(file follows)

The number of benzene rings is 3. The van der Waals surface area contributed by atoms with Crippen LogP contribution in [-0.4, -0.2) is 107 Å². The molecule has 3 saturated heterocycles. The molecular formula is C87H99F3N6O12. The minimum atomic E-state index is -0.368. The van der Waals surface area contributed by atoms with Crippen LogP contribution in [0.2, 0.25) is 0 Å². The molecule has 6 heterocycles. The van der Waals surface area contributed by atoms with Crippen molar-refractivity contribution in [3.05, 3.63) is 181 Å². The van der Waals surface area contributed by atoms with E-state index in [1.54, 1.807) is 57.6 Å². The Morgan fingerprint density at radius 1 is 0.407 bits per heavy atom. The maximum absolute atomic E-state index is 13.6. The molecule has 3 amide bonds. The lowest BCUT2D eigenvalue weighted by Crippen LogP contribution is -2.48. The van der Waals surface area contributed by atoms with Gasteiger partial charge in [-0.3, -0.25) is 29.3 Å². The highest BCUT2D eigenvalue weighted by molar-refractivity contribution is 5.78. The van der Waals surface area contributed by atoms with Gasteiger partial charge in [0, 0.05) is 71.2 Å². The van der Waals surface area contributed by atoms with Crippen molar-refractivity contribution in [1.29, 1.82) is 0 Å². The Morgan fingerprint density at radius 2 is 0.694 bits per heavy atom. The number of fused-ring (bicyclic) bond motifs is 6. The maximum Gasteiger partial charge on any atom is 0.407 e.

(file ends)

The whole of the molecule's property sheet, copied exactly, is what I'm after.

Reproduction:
The number of benzene rings is 3. The van der Waals surface area contributed by atoms with Crippen LogP contribution in [-0.4, -0.2) is 107 Å². The molecule has 3 saturated heterocycles. The molecular formula is C87H99F3N6O12. The minimum atomic E-state index is -0.368. The van der Waals surface area contributed by atoms with Crippen LogP contribution in [0.2, 0.25) is 0 Å². The molecule has 6 heterocycles. The van der Waals surface area contributed by atoms with Crippen molar-refractivity contribution in [3.05, 3.63) is 181 Å². The van der Waals surface area contributed by atoms with E-state index in [1.54, 1.807) is 57.6 Å². The Morgan fingerprint density at radius 1 is 0.407 bits per heavy atom. The maximum absolute atomic E-state index is 13.6. The molecule has 3 amide bonds. The lowest BCUT2D eigenvalue weighted by Crippen LogP contribution is -2.48. The van der Waals surface area contributed by atoms with Gasteiger partial charge in [-0.3, -0.25) is 29.3 Å². The highest BCUT2D eigenvalue weighted by molar-refractivity contribution is 5.78. The van der Waals surface area contributed by atoms with Gasteiger partial charge in [0, 0.05) is 71.2 Å². The van der Waals surface area contributed by atoms with Crippen molar-refractivity contribution in [1.29, 1.82) is 0 Å². The Morgan fingerprint density at radius 2 is 0.694 bits per heavy atom. The number of fused-ring (bicyclic) bond motifs is 6. The maximum Gasteiger partial charge on any atom is 0.407 e.